Tom Ross: Humble holidays
Local seniors share their memories of Christmas past
STEAMBOAT SPRINGS — The secular celebration of Christmas in Steamboat Springs need not be expensive, nor does it require the latest electronic gadgets for it to be joyous.
All that’s really required is a modest home heated by a cast iron stove, an evergreen tree cut from the forest and decorated with homemade ornaments and an orange in the bottom of your stocking.
If you’re not persuaded, sit down over a meal and talk to some of Routt County’s wisest citizens. That’s what I did on Monday, Dec. 23, at the Steamboat Springs Community Center, where the Routt County Council on Aging, as it does so many times every year, was serving a hot meal to senior citizens.
One of the seniors, Nadine Arroyo, brought little jars of home-canned strawberry/raspberry preserves as gifts for everyone. That’s how she was raised on the family ranch south of Steamboat near Routt County Road 14.
“We always got an apple, maybe an orange and one gift,” Arroyo recalled about her childhood Christmas mornings. “We had a wood and coal burning stove, but my mother had a fake fireplace made of crepe paper that,” she draped on the wall. “She would put up our stockings up on it.”
Sometimes, along with the fresh fruit, Arroyo and her siblings found peanuts in the shell.
“We thought that was the best thing,” she said with a smile.
“Mother did a lot of sewing, and we would string the empty spools around our necks. And we had a set of picture alphabet blocks from my father’s family,” she recalled. “One Christmas, all of us girls got new coats. Mine was turquoise (colored), and I wore it until I couldn’t anymore.”
The Arroyos raised beef cattle and sheep and cropped wheat, oats and barley. Nadine had enough brothers that she didn’t really have to get involved in the fieldwork. But the family’s source of ready cash came from laying hens and milk cows.
“We’d always try to take some cream and 30 dozen eggs with us when we went to the store to buy groceries,” she recalled. “It was a matter of survival — we ate what we grew. That’s how we survived.
“We harvested strawberries right out of our garden, went to Palisade for peaches, and we could get bushels of apples in Rifle back in those days,” Nadine added.
More Routt County Christmas memories:
• As a 5-year-old growing up in Chicago, Dorothy Nordstrom recalls a Christmas Eve when she heard jingle bells outside the house, and her parents urged her to go to her bedroom. When she returned to the living room, she found a child-sized baby buggy with a doll in it.
“I was thrilled to no end,” Nordstrom recalled. “We soon moved to the South side of Chicago (it was like Disneyland back then), and there was a little Scottish girl I played ‘babies’ with all the time.”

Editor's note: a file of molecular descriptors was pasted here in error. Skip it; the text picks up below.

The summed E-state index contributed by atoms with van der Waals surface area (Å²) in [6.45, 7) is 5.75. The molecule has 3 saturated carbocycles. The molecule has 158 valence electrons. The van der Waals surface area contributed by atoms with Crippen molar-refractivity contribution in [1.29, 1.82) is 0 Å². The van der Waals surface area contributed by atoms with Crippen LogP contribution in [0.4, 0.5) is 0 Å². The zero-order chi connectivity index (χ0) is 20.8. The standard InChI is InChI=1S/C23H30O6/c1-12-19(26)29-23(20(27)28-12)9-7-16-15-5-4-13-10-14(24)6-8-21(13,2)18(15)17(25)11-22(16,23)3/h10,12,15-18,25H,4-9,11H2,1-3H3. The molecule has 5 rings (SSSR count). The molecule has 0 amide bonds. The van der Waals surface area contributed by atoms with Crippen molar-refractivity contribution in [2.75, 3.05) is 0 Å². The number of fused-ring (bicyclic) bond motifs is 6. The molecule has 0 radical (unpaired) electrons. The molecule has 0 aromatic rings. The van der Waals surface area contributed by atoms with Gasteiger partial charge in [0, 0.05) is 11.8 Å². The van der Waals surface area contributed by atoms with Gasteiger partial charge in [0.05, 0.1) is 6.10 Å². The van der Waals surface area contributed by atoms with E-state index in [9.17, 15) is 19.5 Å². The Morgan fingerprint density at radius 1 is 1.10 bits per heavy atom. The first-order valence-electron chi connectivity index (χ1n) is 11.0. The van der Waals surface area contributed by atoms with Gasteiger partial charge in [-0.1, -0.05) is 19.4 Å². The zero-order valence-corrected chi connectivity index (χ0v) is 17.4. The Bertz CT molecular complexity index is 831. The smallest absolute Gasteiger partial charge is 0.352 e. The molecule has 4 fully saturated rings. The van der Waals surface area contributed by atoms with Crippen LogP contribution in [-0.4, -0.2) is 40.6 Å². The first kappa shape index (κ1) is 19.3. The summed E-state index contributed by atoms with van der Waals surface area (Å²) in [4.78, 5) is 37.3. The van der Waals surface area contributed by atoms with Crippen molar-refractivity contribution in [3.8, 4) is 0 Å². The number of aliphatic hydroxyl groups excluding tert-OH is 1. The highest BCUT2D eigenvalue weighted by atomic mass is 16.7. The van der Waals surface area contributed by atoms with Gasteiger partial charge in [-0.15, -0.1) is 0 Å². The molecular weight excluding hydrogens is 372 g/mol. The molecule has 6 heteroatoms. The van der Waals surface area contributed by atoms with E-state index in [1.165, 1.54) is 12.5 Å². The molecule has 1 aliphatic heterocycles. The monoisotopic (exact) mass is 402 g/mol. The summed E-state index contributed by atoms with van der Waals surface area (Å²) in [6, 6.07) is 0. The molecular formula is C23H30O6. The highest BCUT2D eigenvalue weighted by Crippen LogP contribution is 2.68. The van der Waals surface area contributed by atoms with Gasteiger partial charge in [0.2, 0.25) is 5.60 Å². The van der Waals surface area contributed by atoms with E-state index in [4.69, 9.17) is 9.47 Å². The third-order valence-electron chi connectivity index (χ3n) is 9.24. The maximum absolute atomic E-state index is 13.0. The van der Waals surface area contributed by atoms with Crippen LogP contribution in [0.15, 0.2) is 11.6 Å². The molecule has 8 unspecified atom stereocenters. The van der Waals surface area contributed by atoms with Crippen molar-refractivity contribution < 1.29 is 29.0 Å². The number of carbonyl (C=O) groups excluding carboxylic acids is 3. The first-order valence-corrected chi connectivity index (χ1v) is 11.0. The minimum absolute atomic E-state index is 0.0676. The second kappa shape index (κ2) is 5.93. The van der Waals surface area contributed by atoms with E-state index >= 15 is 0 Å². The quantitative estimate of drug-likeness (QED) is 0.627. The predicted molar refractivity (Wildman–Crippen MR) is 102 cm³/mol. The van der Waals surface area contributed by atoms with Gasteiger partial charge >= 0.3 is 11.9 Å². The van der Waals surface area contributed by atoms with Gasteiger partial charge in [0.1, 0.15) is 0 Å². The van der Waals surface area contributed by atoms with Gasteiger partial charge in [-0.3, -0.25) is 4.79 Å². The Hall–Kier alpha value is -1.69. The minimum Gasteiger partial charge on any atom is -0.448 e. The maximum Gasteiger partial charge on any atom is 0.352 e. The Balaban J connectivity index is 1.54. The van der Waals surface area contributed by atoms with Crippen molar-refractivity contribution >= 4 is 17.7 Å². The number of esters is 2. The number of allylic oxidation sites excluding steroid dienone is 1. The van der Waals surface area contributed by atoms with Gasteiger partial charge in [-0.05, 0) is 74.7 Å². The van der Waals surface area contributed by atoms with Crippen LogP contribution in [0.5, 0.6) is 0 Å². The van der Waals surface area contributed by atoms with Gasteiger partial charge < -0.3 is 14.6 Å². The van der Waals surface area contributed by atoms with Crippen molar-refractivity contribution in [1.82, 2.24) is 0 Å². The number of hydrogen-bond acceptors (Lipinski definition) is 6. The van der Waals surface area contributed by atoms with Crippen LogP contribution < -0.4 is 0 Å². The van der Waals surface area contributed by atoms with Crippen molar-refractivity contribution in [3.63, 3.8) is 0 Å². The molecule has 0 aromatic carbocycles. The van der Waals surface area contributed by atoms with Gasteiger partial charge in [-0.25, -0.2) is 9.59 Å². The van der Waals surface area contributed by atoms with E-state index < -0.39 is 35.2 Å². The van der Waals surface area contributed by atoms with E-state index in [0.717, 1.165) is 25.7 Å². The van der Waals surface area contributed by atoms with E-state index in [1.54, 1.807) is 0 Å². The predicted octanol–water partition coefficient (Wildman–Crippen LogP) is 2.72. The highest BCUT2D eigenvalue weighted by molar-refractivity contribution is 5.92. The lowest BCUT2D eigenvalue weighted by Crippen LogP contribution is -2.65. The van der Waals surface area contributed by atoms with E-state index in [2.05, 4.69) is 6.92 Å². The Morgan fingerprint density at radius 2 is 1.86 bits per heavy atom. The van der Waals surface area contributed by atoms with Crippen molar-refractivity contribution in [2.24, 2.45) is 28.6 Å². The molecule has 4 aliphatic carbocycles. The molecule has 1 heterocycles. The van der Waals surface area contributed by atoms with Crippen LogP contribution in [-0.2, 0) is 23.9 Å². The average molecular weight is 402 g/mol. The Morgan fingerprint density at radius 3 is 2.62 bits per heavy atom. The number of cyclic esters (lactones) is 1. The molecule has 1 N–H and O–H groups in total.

• Diana Simon and her sister grew up in Rapid City, South Dakota, where they shared a bedroom.
“I remember one Christmas when I was about 12, my parents told us to go to the library. We wondered, ‘why?’”
Finally their parents picked them up and returned them to their bedroom, where a new homemade dressing table awaited them.
“My dad built it, and my mom added a ruffled skirt around it,” Simon said. “I was the oldest, and my sister Barbara was really excited.”
• Shirley Dunlop recalls that her father always cut a Christmas tree from the forest and harvested extra branches. That way, if the tree had some gaps in it, he could drill holes in the trunk and insert the backup boughs.
After Shirley’s mother died, the family always decorated the tree with all blue and white lights, as a way of remembering her.
• Leonarda Vanderwerf grew up in the Netherlands, where St. Nicholas made a public appearance, riding a white horse off of a boat. Christmas is a very serious holiday in the Netherlands, she said, with very little emphasis on presents.
“The children only get one gift in a wooden shoe,” she said.
• Katherine Gourley recalls that as a girl she looked forward to watching movies, starring the child actress Shirley Temple, at the Chief Theater in downtown Steamboat. And for Christmas 1939 (or was it 1940?), she received a Shirley Temple doll that her mother ordered from the Sears catalog.
Tom Ross retired from the Steamboat Pilot & Today in 2018 after 36 years in the newspaper business. He continues to write a regular column for the paper.
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Chris Bradley’s bees aren’t doing so well this year. He keeps them at his home up on Seedhouse Road, but it isn’t the Morgan Creek Fire that has been the issue.